DOJ Asks US Supreme Court to Re-suspend Texas’ Anti-Abortion Law After Lower Court Drops Ban
20:15 GMT 18.10.2021 (Updated: 13:25 GMT 06.08.2022)
© AP Photo / J. Scott ApplewhiteIn this Monday, Nov. 2, 2020, file photo the Supreme Court is seen at sundown on the eve of Election Day, in Washington
© AP Photo / J. Scott Applewhite
Texas’ controversial “heartbeat” law will return to the US Supreme Court again as the US Department of Justice tries to get the law suspended during litigation. Opponents of the law say the high court violated its own rulings by allowing it to take effect, and fear it could signal a readiness to strike down abortion rights altogether.
The new brief filed on Monday by Acting Solicitor General Brian Fletcher asks the Supreme Court to remove a stay put in place by a federal appeals court last week. That stay reversed another order by a US federal judge the week prior, which suspended the law, SB 8, while litigation over its legality was still playing out in the courts.
In other words, the DOJ wants the law to be suspended again, calling it “clearly unconstitutional.”
SB 8 was previously at the Supreme Court in early September, when a group of abortion providers and women’s health advocates petitioned the court to block the law from going into effect. The court rejected their petition in a late-night “shadow docket” decision, arousing fury among not only the activists, but also the court’s three-judge liberal minority, who felt the decision had been made too hastily.
“The Court’s order is stunning,” Associate Justice Sonia Sotomayor wrote in her dissent. “Presented with an application to enjoin a flagrantly unconstitutional law engineered to prohibit women from exercising their constitutional rights and evade judicial scrutiny, a majority of Justices have opted to bury their heads in the sand.”
So-called “heartbeat” laws like SB 8 ostensibly ban abortions once a doctor can detect what abortion opponents describe as a heartbeat; however, the indicator to which they refer isn’t a true heartbeat, but rather electrical signals fired by a group of cells that would eventually develop into the fetus’ heart many weeks later. The law effectively bans abortions as early as six weeks after conception, at a time when the vast majority of women are not yet aware they are even pregnant.
SB 8 makes no allowance in its ban for rape or incest; in response to criticisms of the law’s inflexibility, Texas Governor Greg Abbott, who signed the bill into law in April, said his administration would “eliminate all rapists” in the state. The law also has an unusual enforcement method, as it allows anyone to sue anyone else for not just performing a banned abortion, but also anyone who “aids and abets” such an abortion - an extremely broad and ill-defined concept.
© REUTERS / ALEXANDER DRAGOSupporters of reproductive choice march to the U.S. Supreme Court during the nationwide Women's March, held after Texas rolled out a near-total ban on abortion procedures and access to abortion-inducing medications, in Washington, U.S., October 2, 2021
Supporters of reproductive choice march to the U.S. Supreme Court during the nationwide Women's March, held after Texas rolled out a near-total ban on abortion procedures and access to abortion-inducing medications, in Washington, U.S., October 2, 2021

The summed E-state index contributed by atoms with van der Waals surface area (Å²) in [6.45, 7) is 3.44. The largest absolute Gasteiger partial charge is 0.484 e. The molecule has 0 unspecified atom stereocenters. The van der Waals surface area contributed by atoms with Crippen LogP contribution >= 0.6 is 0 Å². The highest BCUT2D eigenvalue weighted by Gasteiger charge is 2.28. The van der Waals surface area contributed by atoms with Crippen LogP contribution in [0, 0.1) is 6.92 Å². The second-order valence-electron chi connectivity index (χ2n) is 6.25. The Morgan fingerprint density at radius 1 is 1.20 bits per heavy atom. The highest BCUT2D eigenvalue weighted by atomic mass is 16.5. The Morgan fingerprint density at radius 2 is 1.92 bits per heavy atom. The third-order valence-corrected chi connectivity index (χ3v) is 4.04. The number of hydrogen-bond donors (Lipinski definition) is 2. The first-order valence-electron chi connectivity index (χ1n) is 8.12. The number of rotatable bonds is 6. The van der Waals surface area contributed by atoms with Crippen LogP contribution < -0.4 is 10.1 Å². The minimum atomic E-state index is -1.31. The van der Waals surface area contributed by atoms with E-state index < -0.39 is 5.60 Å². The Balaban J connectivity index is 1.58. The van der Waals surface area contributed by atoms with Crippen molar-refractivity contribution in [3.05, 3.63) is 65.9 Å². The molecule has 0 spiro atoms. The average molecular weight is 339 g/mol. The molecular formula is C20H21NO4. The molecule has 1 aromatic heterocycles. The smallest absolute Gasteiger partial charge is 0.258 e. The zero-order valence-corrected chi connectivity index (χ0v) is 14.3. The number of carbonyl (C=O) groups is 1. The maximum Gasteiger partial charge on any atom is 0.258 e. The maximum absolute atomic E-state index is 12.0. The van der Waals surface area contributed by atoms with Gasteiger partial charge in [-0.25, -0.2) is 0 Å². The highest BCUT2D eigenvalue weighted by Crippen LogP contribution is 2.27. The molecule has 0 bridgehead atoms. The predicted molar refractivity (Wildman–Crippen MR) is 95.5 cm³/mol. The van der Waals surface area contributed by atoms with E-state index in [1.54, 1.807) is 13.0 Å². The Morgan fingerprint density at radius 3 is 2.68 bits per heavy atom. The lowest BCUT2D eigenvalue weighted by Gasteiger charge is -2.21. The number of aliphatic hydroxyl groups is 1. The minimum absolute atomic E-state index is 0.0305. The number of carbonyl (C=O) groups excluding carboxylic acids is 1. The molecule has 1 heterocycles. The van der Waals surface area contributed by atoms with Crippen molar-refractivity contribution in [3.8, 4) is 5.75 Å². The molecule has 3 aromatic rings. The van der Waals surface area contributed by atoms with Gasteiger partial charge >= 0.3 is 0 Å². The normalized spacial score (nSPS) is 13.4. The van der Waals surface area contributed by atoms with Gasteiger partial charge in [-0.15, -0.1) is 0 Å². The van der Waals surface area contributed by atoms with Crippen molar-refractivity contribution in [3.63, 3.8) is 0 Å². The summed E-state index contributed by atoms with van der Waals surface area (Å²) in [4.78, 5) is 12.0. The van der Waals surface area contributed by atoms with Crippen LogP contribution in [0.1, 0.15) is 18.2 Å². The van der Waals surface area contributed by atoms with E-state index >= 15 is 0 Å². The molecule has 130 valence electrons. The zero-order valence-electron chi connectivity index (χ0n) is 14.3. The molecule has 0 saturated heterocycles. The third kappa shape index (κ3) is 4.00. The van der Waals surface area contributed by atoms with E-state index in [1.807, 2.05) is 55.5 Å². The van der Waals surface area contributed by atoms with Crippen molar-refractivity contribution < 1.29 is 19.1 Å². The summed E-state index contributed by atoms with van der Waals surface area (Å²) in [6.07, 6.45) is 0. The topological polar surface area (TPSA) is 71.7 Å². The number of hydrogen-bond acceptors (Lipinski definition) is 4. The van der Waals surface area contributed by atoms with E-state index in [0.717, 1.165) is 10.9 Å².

Opponents of the law have said the law will ban as many as 85% of abortions in the Lone Star State. They have also pointed out that in the Supreme Court’s 1973 decision in Roe v. Wade, which established the legal right to an abortion in the US and laid out the legal structure for its regulation, bans restrictions on abortion during the first trimester of pregnancy, which lasts until the 13th week. Thus, in allowing SB 8 to take effect, the court ignored the legal framework of its own prior ruling.
The DOJ’s Monday filing takes up this argument, writing that “SB 8 defies those precedents by banning abortion long before viability - indeed, before many women even realize they are pregnant. Texas is not the first State to question Roe and [Casey v. Planned Parenthood]. But rather than forthrightly defending its law and asking this Court to revisit its decisions, Texas took matters into its own hands by crafting an ‘unprecedented’ structure to thwart judicial review … Texas has, in short, successfully nullified this Court’s decisions within its borders.”
"The question now is whether Texas’s nullification of this Court’s precedents should be allowed to continue while the courts consider the United States’ suit,” Fletcher adds in the filing. “As the district court recognized, it should not.”
On December 1, the high court is also scheduled to hear Jackson Women’s Health Organization v. Dobbs, a case dealing with a similar law to Texas’ but in which the court has explicitly been asked to review the legality of the 1973 Roe ruling. In the wake of its September 1 decision on SB 8, abortion advocates fear the court’s conservative majority is now positioned to strike down Roe entirely.
In response, Democrats have passed through the US House of Representatives a bill that would codify Roe vs. Wade into federal law, but it is unlikely to pass the Senate, where Democrats lack sufficient votes to break the filibuster that Republicans can use to stonewall the bill’s progress, as they have numerous other bills on US President Joe Biden’s political agenda. As many as 40,000 protesters demonstrated in Washington, DC, in early October in support of the bill and of Roe in general.